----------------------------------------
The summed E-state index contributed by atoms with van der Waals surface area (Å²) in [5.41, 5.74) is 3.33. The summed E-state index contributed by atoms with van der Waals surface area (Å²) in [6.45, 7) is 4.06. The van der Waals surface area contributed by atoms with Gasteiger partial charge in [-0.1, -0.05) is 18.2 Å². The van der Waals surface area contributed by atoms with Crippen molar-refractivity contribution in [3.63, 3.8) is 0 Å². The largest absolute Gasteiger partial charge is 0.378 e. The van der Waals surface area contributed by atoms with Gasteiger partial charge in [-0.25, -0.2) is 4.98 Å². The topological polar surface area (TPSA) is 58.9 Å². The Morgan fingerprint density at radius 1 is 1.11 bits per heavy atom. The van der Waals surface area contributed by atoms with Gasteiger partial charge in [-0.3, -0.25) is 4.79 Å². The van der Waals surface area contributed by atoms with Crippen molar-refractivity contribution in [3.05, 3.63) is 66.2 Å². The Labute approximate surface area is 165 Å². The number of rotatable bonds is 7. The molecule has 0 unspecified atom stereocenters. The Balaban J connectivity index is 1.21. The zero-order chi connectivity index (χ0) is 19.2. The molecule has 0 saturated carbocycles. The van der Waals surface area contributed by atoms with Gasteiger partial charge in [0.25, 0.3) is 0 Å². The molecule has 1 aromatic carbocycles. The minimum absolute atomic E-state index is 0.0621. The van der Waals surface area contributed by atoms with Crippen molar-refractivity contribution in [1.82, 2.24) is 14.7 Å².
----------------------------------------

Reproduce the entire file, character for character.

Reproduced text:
The summed E-state index contributed by atoms with van der Waals surface area (Å²) in [5.41, 5.74) is 3.33. The summed E-state index contributed by atoms with van der Waals surface area (Å²) in [6.45, 7) is 4.06. The van der Waals surface area contributed by atoms with Gasteiger partial charge in [-0.1, -0.05) is 18.2 Å². The van der Waals surface area contributed by atoms with Crippen molar-refractivity contribution in [3.63, 3.8) is 0 Å². The largest absolute Gasteiger partial charge is 0.378 e. The van der Waals surface area contributed by atoms with Gasteiger partial charge in [-0.25, -0.2) is 4.98 Å². The topological polar surface area (TPSA) is 58.9 Å². The Morgan fingerprint density at radius 1 is 1.11 bits per heavy atom. The van der Waals surface area contributed by atoms with Gasteiger partial charge in [-0.3, -0.25) is 4.79 Å². The van der Waals surface area contributed by atoms with Crippen molar-refractivity contribution in [3.05, 3.63) is 66.2 Å². The Labute approximate surface area is 165 Å². The number of rotatable bonds is 7. The molecule has 0 unspecified atom stereocenters. The Balaban J connectivity index is 1.21. The zero-order chi connectivity index (χ0) is 19.2. The molecule has 0 saturated carbocycles. The van der Waals surface area contributed by atoms with Gasteiger partial charge in [0.25, 0.3) is 0 Å². The molecule has 1 aromatic carbocycles. The minimum absolute atomic E-state index is 0.0621. The van der Waals surface area contributed by atoms with Crippen molar-refractivity contribution in [1.82, 2.24) is 14.7 Å².